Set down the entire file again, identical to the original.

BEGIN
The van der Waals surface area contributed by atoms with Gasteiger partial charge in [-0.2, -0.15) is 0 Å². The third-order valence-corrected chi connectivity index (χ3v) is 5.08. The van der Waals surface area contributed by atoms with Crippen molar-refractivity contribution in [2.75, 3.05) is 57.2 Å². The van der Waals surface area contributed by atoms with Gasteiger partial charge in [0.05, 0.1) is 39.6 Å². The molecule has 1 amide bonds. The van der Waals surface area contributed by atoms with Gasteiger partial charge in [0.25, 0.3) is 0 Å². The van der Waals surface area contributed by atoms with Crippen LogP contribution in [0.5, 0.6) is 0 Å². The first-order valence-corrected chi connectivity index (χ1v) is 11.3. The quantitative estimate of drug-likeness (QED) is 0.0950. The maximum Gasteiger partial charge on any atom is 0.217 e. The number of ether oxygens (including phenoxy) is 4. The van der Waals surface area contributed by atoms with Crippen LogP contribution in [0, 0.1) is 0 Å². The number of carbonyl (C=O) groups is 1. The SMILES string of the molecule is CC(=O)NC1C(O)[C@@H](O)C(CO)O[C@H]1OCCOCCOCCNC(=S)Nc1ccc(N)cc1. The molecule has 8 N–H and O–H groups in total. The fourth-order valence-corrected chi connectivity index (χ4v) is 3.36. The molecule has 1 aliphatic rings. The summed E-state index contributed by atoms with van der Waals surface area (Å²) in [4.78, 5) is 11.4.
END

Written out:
The van der Waals surface area contributed by atoms with Gasteiger partial charge in [-0.2, -0.15) is 0 Å². The third-order valence-corrected chi connectivity index (χ3v) is 5.08. The van der Waals surface area contributed by atoms with Crippen molar-refractivity contribution in [2.75, 3.05) is 57.2 Å². The van der Waals surface area contributed by atoms with Gasteiger partial charge in [0.05, 0.1) is 39.6 Å². The molecule has 1 amide bonds. The van der Waals surface area contributed by atoms with Gasteiger partial charge in [0.25, 0.3) is 0 Å². The van der Waals surface area contributed by atoms with Crippen LogP contribution in [0.5, 0.6) is 0 Å². The first-order valence-corrected chi connectivity index (χ1v) is 11.3. The quantitative estimate of drug-likeness (QED) is 0.0950. The maximum Gasteiger partial charge on any atom is 0.217 e. The number of ether oxygens (including phenoxy) is 4. The van der Waals surface area contributed by atoms with Crippen LogP contribution in [0, 0.1) is 0 Å². The number of carbonyl (C=O) groups is 1. The SMILES string of the molecule is CC(=O)NC1C(O)[C@@H](O)C(CO)O[C@H]1OCCOCCOCCNC(=S)Nc1ccc(N)cc1. The molecule has 8 N–H and O–H groups in total. The fourth-order valence-corrected chi connectivity index (χ4v) is 3.36. The molecule has 1 aliphatic rings. The summed E-state index contributed by atoms with van der Waals surface area (Å²) in [4.78, 5) is 11.4.